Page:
Guidelines for planting annuals and small perennials
Preparing the site
First, determine the proper area for your plant to grow. Some plants require sun, some shade, some need to be planted in a protected area, and some do not. Most plants come with informative tags, but please ask one of our helpful garden staff for more information. Determine your soil needs before planting. If your soil is clay, you will have compact soil which will not allow proper drainage and will result in root rot. When planting, have a good mix of topsoil and peat moss which helps to aerate the soil.
Remove the plant from its container, dig a hole 50% wider and the same depth of ball root. Once planted, backfill the hole with original soil.
Water and fertilizer requirements
All plants require water for growth. When first planted, the plants should be thoroughly watered. Small plants, annuals and perennials, usually need water every day. Fertilize every other week with a water soluble fertilizer or a onetime use suspended release fertilizer, such as Osmocote (see package for directions). Keep a close eye on the plants to determine when they need water. Signs of water stress include wilting, change in leaf color, and leaf drop. Plants are not forgiving. All it takes is one time of forgetting to water and your plant will die.
It is important to mulch your flower beds. Mulch is any material put on the soil to cover and protect it. You should carefully apply mulch to your flower bed approximately 2″ thick. Be sure to hand apply mulch around the base of each new planting.
Guidelines for planting trees and shrubs
Preparing the site
First, determine your soil needs and the tree or shrub’s required environment before you purchase and plant nursery stock.
A planting hole is really a transition zone in which the roots of a tree adjust from the planting soil of the nursery to the soil in your yard. The size of the hole depends upon the condition of your soil and the size of the tree or shrub’s root ball or container. If your soil is clay, you will have compact soil which will not allow proper drainage resulting in root rot. Soil around new homes, driveways or old farm land may also be compacted. We recommend amending your soil with compost or Ultra Planting Mix (both available in our garden center) at a 1/3 new soil and 2/3 existing soil ratio.
Planting and fertilizing
With balled and burlap trees, fold back the burlap from around the trunk of the tree at least two inches below the soil level. Leaving the burlap exposed creates a wick-like effect that will dry the soil out faster than normal.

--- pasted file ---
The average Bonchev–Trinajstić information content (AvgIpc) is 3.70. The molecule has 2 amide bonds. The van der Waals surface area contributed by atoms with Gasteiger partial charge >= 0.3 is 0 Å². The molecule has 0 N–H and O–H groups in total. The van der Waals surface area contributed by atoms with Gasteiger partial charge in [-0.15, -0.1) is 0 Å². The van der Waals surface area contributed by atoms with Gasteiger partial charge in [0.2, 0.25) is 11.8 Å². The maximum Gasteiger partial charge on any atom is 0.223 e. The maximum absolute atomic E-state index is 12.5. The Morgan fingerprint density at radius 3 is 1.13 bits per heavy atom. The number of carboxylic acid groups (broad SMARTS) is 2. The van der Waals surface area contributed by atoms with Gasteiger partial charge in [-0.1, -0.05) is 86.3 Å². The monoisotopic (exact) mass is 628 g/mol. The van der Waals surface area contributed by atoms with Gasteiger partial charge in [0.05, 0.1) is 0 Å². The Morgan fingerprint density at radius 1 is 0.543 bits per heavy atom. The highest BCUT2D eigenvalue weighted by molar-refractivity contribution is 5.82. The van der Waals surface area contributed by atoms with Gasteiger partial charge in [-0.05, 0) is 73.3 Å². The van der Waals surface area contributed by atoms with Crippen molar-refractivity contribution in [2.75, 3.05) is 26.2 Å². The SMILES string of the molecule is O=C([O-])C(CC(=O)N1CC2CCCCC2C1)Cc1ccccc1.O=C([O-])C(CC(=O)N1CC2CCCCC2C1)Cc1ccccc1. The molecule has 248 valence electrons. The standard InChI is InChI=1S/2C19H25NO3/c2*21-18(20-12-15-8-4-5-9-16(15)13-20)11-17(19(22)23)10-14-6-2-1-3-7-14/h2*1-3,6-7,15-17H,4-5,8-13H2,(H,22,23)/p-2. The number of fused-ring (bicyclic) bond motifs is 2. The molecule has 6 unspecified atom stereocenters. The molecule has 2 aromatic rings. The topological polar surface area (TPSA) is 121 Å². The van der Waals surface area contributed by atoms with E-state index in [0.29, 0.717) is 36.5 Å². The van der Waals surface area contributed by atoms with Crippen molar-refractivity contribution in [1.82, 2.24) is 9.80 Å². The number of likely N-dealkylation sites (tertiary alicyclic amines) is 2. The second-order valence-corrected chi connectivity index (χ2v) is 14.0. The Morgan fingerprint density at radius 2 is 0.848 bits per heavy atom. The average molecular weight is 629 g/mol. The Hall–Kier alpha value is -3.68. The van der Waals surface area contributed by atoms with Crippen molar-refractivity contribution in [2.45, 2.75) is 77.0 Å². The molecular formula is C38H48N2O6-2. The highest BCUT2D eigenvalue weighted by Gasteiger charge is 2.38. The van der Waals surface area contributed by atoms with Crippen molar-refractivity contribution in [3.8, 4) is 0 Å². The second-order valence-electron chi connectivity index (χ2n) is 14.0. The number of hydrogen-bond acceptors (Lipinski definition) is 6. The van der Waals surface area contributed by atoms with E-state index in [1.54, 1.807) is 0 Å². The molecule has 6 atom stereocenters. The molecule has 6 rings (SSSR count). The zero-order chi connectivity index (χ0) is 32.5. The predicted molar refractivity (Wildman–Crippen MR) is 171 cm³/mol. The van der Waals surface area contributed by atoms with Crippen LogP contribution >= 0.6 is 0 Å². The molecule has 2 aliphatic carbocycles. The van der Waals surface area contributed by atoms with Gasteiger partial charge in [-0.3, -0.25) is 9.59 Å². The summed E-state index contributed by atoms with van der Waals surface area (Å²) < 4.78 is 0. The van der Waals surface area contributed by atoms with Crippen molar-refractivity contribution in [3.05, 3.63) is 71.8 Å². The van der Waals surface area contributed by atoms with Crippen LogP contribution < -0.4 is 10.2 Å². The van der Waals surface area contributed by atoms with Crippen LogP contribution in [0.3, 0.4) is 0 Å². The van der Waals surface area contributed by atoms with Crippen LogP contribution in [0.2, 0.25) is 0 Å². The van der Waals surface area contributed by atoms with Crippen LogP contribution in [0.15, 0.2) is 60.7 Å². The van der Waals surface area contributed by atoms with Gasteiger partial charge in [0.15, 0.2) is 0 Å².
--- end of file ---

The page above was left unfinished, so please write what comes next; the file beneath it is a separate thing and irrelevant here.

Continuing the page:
Carefully slice the burlap on the sides and the bottom of the root ball to allow for easy penetration. The burlap will generally rot away within two years. Backfill in the hole (which is at least twice as wide as the ball) with the amended soil.
Make sure the ball of the tree is slightly above ground to allow for proper drainage and root growth. Do not stamp the soil with your feet, this will result in compacted soil which does not allow proper drainage or aeration. Patting down the soil with the back of the shovel is adequate. Stake the tree if necessary.
Do not place fertilizer in the planting hole or mix with the backfill soil. This can burn the roots, injuring the plant. The trees should be fertilized with water soluble fertilizer once every two weeks for the first year. Then granular can be used. You should treat once in the spring and once in the fall every year thereafter. Keep the granular fertilizer at least six inches from the trunk to avoid injuring the tree or shrub.
All plants require water for growth. They get water from the soil and lose most of it through their leaves by transpiration. When first planted, the tree should be thoroughly watered. A newly planted tree or shrub, depending on weather conditions, will probably need to be watered every two days. During dry periods or in areas exposed to the sun most of the day, keep a close eye on the plant to determine when they need water. Signs of water stress include wilting, a change in leaf color (from shiny to dull) and premature leaf drop. Remember, plants are not forgiving. If you forget to water your plant could die.
A mulch is any material that is put on the soil to cover and protect. Straw, leaves, wood chips and gravel all make effective mulches. Mulch does many things. It can reduce moisture loss, improve soil structure, reduce soil erosion, reduce soil compaction, keep weeds down and moderate soil temperatures. Apply mulch about two inches thick and then touch up every year thereafter as needed.